1. NI Platform Support for 64-bit Operating Systems
64-bit versions of LabVIEW 2009 and LabVIEW 2009 Vision Module are currently available. SSP customers can download these from the Services Resource Center for free. Other software products, toolkits, and modules are only available with native 32-bit support, but can be installed on a 64-bit operating system with the support of an emulation layer known as Windows On Windows (WOW). Note that this is only compatible with applications and is not available for drivers. To see a full list of NI Drivers that are available for 64-bit, click here.
2. Advantages of 64-bit for Measurement Applications
Measurement applications running on 64-bit hardware can take advantage of a larger amount of physical memory than 32-bit systems, which can increase system performance by eliminating the need to swap processes in and out of page files. The following types of applications could see performance benefits on Windows Vista x64 Edition, provided that both 64-bit application software and drivers are available:
- High-channel count, high-speed data analysis
- Applications for creating digital content in computer-aided design and digital video editing
- Applications that require mathematical precision and floating-point performance
- Applications that involve large, high-performance databases
- Vision acquisition and analysis applications with large amounts of data moving directly into memory at rapid rates
In addition to increased physical memory, additional registers on a 64-bit processor can increase execution speed of applications by as much as 20%, depending upon how the code is written. For our benchmark, we ran an application that computes the gravitational pull of multiple objects on each other. As indicated in the benchmarks, the larger amount of memory required for more objects results in a sharper contrast between 32-bit and 64-bit systems, with a performance gain of over 25%.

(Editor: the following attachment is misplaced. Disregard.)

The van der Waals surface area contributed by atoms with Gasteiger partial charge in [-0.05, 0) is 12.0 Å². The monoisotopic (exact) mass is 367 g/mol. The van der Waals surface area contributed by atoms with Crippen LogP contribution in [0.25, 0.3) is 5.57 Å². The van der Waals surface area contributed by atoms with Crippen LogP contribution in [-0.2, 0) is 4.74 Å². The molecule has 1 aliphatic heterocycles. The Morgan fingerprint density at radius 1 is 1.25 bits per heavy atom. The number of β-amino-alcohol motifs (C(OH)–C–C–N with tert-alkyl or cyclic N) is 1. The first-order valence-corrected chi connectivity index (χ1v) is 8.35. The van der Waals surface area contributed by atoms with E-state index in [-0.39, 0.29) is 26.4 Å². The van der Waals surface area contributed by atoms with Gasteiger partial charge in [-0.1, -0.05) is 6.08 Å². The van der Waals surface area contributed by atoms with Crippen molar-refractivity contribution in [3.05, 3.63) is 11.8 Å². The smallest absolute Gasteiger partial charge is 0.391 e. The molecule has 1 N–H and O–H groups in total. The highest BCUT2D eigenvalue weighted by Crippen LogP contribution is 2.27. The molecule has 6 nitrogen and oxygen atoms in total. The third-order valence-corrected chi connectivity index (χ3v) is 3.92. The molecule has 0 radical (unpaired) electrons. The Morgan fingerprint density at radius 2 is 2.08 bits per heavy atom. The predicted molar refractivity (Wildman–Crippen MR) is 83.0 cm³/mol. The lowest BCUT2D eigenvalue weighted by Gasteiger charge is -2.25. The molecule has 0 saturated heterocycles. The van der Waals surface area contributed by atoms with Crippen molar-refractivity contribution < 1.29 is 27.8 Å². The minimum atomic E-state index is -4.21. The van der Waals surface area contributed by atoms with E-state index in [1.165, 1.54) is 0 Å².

3. Background on Computer Address Width and Memory Management
To understand why 64-bit operating systems are a logical step in the evolution of computers, consider this background information. It's common for the maximum size of the physical memory on a computer to be less than the amount needed for all running programs. This is especially true when multiple processes or applications execute simultaneously. As a result, programs are forced to store some of their data on the hard drive and copy it back and forth to physical memory as needed.
This solution is often referred to as “virtual memory,” in which the computer simulates having large amounts of contiguous physical memory. A paging table is responsible for moving segments of virtual memory into physical memory as necessary. If the amount of memory demanded by all running processes exceeds the available physical memory (RAM), the paging table stores low-priority processes on the hard drive in the page file, which is much slower than RAM. When the user needs these processes, the page table re-maps them into physical memory, where the user can access them at high speeds. The total number of addresses available in the virtual memory – the total amount of data the computer can keep in its working area for applications – is determined by the width of the registers on the computer processor.
Processors capable of referencing larger address spaces provide the opportunity to use more physical memory than ever before, potentially reducing the overhead spent moving processes in and out of physical memory. The 64-bit processors are theoretically capable of referencing 2^64 locations in memory, or 16 exabytes, which is more than 4 billion times the number of memory locations 32-bit processors can reference. However, all 64-bit versions of Microsoft operating systems currently impose a 16 TB limit on address space and allow no more than 128 GB of physical memory due to the impracticality of having 16 TB of RAM. Processes created on Windows Vista x64 or Windows 7 x64 are allotted 8 TB in virtual memory for user processes and 8 TB for kernel processes to create a virtual memory of 16 TB.
LabVIEW 2009 (64-bit) gives developers the ability to take advantage of the latest hardware for measurement applications, many of which may benefit from access to larger amounts of physical memory and the additional registers on a 64-bit processor. These advances are made possible by native support for NI Software and Drivers, as well as the latest 64-bit Microsoft Operating Systems, such as Microsoft Windows Vista and Windows 7.
5. Additional Resources
- Information on Windows 7 for Test and Measurement Applications
- FAQ on LabVIEW 2009 (64-bit)
- See other features of LabVIEW 2009